The Dream Syndicate – Days Of Wine And Roses (1982)

The Dream Syndicate were a California band but their most obvious influences were New York bands from two different generations – The Velvet Underground and Television. Lyrically they have a very different bent – less intellectual than Reed, less poetic than Television king-pin Tom Verlaine. But the near deadpan vocal delivery is instantly familiar, as is the minimalist approach of the rhythm section. And whilst they developed a potent guitar attack they did that in a rather different way than Television’s twin guitar attack of Tom Verlaine and Richard Lloyd.

Indeed the most interesting thing for me about this album is Karl Precoda’s electric guitar work. Sometimes he seems concerned with sheer noise – by which I mean that pitch is not his primary concern . Often he plays with a lot of overdrive and the guitar seemingly on the edge of feedback – or just plain going over that edge. All of which may not sound very attractive as written words, but on the record he makes a truly marvellous noise.

Precoda really gets going mid-album. “When You Smile” has delicious squalls of feedback alongside Steve Wynn’s more conventional rhythm guitar before he essays a solo (actually soloS as he overdubs an additional part) that is short on notes per second but long on muscular authority. “Halloween” (his one composition on this record) has a distorted riff that recalls Neil Young and Crazy Horse – but with more attitude. “Then She Remembers” is a punk thrash with Precoda choking the guitar into submission. He unleashes unusual tonalities and controlled (maybe) feedback on “Until Lately”, the guitar’s wildness rising with Wynn’s vocal.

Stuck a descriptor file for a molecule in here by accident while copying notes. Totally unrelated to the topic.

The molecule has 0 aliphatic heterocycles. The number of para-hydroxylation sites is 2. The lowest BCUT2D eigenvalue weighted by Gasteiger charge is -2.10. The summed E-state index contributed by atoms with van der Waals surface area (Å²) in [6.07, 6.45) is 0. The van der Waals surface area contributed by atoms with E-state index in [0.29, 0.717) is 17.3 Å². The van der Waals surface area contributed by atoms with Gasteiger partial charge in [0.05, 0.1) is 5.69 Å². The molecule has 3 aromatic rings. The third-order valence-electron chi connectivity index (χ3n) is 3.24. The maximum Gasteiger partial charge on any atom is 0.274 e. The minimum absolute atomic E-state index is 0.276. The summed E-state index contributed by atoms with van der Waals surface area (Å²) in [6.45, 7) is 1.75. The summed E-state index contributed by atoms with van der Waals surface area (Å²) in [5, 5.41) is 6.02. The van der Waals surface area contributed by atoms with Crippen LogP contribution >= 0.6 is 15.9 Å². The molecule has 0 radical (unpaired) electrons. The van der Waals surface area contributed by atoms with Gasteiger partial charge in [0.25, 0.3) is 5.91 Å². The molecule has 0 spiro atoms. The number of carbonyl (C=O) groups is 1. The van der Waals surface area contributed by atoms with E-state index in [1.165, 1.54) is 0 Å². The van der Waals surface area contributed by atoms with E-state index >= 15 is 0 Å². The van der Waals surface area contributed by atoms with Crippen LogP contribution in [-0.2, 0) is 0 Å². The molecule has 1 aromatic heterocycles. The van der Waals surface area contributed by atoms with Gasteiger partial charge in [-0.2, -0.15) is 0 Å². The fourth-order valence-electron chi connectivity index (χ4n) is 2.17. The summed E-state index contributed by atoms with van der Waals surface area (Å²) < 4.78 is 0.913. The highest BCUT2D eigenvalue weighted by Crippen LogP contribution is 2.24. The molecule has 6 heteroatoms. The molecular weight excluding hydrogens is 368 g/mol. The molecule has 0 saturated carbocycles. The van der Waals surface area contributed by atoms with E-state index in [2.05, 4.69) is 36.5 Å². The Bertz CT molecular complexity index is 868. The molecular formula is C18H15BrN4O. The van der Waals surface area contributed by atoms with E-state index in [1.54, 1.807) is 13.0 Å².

The band, like so many before and since, initially made their name as a live act and were expected to do well with a record deal. Maybe they were in the right place at the wrong time. They got an album in the stores just as MTV was making it’s presence felt. They were altogether too jarring and edgy for a market turning to AOR stadium rock. Their post-Velvet’s, post-Television sound was, in that era, never likely to be more than an underground proposition and Precoda was one of the casualties of the band’s passage through the music business meat grinder, leaving after a couple of years (the band as a unit didn’t survive into the 90s).

But there’s still time for those of us who missed out in real time to catch up now – and The Dream Syndicate are well worth the time effort and not very large outlay (I buy mostly from iTunes these days). The band have their influences and don’t hide that, but they manage to build on those influences and still come up with something that is rewarding and inventive in it’s own right, they generate genuine energy and drama, and Precoda is a distinctive and potent guitar stylist (or was, he seems to have quit the music business for good after parting ways with The Dream Syndicate).


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